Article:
Samantha has also been honored with an Emmy, as well as Associated Press and Edward R. Murrow awards for her work. Samantha has written and produced content for millions of viewers/readers. She is looking forward to producing great content for the Comp Alliance and its members.

Samantha looks forward to meeting our Comp Alliance members at an upcoming conference. Please feel free to reach out to her with any digital marketing suggestions at This email address is being protected from spambots. You need JavaScript enabled to view it..


Upcoming Virtual Training Seminarswork_safety.jpg

The Comp Alliance has several Live Virtual Video Conference Trainings scheduled for our members throughout the months of April, May, and June.

PESH-mandated topics of Workplace Violence, Right-To-Know – Chemical Safety, and Blood-Borne Pathogens will be covered.


Upcoming Schedule

4/20 - 10:00 a.m. - Noon

4/25 - 10:00 a.m. - Noon

4/28 - 10:00 a.m. - Noon

5/2 - 10:00 a.m. - Noon

5/5 - 10:00 a.m. - Noon

5/12 - 10:00 a.m. - Noon

5/16 - 10:00 a.m. - Noon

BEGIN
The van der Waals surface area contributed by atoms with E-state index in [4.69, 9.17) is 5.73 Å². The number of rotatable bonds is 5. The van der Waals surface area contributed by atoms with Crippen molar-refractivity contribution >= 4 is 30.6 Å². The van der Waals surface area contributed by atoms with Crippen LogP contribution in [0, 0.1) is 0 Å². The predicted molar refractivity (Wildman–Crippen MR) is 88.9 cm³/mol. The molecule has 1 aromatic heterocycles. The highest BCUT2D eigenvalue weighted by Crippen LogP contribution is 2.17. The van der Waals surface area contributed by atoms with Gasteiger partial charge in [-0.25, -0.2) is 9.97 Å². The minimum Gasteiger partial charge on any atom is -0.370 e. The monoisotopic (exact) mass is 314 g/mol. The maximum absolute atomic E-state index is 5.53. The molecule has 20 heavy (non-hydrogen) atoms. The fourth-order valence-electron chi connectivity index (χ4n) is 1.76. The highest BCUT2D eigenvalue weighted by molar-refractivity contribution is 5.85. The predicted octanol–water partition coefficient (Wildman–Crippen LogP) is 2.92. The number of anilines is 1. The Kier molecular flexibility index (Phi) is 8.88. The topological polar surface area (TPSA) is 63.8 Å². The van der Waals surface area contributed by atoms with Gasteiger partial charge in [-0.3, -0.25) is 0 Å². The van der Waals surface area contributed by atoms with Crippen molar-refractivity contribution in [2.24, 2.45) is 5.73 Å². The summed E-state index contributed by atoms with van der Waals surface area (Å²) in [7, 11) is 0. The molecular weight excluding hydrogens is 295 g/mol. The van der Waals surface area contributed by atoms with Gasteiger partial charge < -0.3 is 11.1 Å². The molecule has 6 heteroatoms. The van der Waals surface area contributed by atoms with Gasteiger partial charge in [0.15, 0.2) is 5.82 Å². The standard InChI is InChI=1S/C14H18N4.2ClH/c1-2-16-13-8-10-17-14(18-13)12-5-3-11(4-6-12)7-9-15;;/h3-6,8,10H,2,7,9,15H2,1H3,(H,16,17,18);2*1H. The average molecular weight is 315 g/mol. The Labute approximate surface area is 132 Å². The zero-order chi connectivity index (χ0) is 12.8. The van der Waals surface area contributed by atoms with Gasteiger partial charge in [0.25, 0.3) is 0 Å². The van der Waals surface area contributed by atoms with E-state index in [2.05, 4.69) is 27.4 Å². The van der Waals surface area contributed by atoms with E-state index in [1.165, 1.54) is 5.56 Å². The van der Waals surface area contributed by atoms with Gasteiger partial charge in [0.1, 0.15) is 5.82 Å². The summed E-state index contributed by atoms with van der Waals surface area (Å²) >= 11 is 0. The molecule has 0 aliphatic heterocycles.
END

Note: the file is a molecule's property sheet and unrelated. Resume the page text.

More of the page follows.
5/18 - 5:00 p.m. - 7:00 p.m.

5/19 - 10:00 a.m. - Noon

5/23 - 10:00 a.m. - Noon

5/26 - 1:00 p.m. – 3:00 p.m.

6/6 - 10:00 a.m. - Noon

6/7 - 10:00 a.m. - Noon

6/13 - 10:00 a.m. - Noon

6/15 - 5:00 p.m. - 7:00 p.m.

6/16 - 10:00 a.m. - Noon

6/20 - 10:00 a.m. - Noon

6/23 - 1:00 p.m. - 3:00 p.m.

6/27 - 9:00 a.m. – 11:00 a.m.

6/29 - 10:00 a.m. - Noon

The Comp Alliance also has scheduled several virtual training programs covering the mandatory PESH-required topic of HAZWOPER. This awareness level seminar is required for municipal employees who may be the first upon a hazardous waste emergency on-site or off-site. Recommended for highway, department of public works, water and sewer and sanitation departments.

Upcoming HAZWOPER Schedule

5/13 - 8:00 a.m. - 8:30 a.m.

5/19 - 8:00 a.m. - 8:30 a.m.

5/20 - 8:00 a.m. - 8:30 a.m.

6/7 - 8:00 a.m. - 8:30 a.m.

6/10 - 8:00 a.m. - 8:30 a.m.

6/17 - 8:00 a.m. - 8:30 a.m.

Email Robert Blaisdell at This email address is being protected from spambots. You need JavaScript enabled to view it. to register for any of these training sessions. Attendance is limited.